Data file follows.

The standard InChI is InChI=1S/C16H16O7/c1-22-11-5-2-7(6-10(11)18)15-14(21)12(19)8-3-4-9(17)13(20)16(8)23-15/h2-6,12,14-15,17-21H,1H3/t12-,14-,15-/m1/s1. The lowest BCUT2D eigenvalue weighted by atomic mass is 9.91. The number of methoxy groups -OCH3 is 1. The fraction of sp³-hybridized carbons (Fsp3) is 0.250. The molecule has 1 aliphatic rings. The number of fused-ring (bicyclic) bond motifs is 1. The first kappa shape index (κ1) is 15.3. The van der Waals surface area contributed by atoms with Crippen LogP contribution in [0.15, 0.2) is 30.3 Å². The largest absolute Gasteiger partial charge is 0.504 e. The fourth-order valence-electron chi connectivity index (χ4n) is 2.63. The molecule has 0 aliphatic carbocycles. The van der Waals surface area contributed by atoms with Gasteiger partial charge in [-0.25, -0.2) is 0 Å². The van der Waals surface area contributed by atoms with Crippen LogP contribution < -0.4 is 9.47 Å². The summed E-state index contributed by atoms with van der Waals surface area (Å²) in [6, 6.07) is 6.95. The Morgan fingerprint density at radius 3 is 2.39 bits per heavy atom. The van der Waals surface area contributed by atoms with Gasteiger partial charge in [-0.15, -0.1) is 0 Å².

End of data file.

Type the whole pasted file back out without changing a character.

The standard InChI is InChI=1S/C16H16O7/c1-22-11-5-2-7(6-10(11)18)15-14(21)12(19)8-3-4-9(17)13(20)16(8)23-15/h2-6,12,14-15,17-21H,1H3/t12-,14-,15-/m1/s1. The lowest BCUT2D eigenvalue weighted by atomic mass is 9.91. The number of methoxy groups -OCH3 is 1. The fraction of sp³-hybridized carbons (Fsp3) is 0.250. The molecule has 1 aliphatic rings. The number of fused-ring (bicyclic) bond motifs is 1. The first kappa shape index (κ1) is 15.3. The van der Waals surface area contributed by atoms with Crippen LogP contribution in [0.15, 0.2) is 30.3 Å². The largest absolute Gasteiger partial charge is 0.504 e. The fourth-order valence-electron chi connectivity index (χ4n) is 2.63. The molecule has 0 aliphatic carbocycles. The van der Waals surface area contributed by atoms with Gasteiger partial charge in [-0.25, -0.2) is 0 Å². The van der Waals surface area contributed by atoms with Crippen LogP contribution < -0.4 is 9.47 Å². The summed E-state index contributed by atoms with van der Waals surface area (Å²) in [6, 6.07) is 6.95. The Morgan fingerprint density at radius 3 is 2.39 bits per heavy atom. The van der Waals surface area contributed by atoms with Gasteiger partial charge in [-0.15, -0.1) is 0 Å².